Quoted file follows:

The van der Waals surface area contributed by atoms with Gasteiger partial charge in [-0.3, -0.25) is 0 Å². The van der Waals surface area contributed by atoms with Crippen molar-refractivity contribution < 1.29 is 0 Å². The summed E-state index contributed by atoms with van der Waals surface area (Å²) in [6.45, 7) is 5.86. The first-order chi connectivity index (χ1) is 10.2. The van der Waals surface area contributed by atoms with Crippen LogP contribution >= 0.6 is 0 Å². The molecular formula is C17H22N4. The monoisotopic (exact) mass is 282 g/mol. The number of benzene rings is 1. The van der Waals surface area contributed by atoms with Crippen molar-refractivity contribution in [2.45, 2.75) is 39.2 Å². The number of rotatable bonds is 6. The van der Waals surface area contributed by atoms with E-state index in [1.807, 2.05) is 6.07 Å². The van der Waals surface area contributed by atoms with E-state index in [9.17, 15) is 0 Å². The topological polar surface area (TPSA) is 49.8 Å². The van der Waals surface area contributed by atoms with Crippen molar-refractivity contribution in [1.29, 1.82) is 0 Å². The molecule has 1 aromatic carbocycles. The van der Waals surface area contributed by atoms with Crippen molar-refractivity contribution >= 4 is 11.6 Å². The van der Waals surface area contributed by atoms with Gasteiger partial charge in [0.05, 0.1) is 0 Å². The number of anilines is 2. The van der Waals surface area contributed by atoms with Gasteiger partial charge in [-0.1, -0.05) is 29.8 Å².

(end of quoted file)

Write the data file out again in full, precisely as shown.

The van der Waals surface area contributed by atoms with Gasteiger partial charge in [-0.3, -0.25) is 0 Å². The van der Waals surface area contributed by atoms with Crippen molar-refractivity contribution < 1.29 is 0 Å². The summed E-state index contributed by atoms with van der Waals surface area (Å²) in [6.45, 7) is 5.86. The first-order chi connectivity index (χ1) is 10.2. The van der Waals surface area contributed by atoms with Crippen LogP contribution >= 0.6 is 0 Å². The molecular formula is C17H22N4. The monoisotopic (exact) mass is 282 g/mol. The number of benzene rings is 1. The van der Waals surface area contributed by atoms with Crippen molar-refractivity contribution in [2.45, 2.75) is 39.2 Å². The number of rotatable bonds is 6. The van der Waals surface area contributed by atoms with E-state index in [1.807, 2.05) is 6.07 Å². The van der Waals surface area contributed by atoms with E-state index in [9.17, 15) is 0 Å². The topological polar surface area (TPSA) is 49.8 Å². The van der Waals surface area contributed by atoms with Crippen molar-refractivity contribution in [1.29, 1.82) is 0 Å². The molecule has 1 aromatic carbocycles. The van der Waals surface area contributed by atoms with Crippen molar-refractivity contribution >= 4 is 11.6 Å². The van der Waals surface area contributed by atoms with Gasteiger partial charge in [0.05, 0.1) is 0 Å². The number of anilines is 2. The van der Waals surface area contributed by atoms with Gasteiger partial charge in [-0.1, -0.05) is 29.8 Å².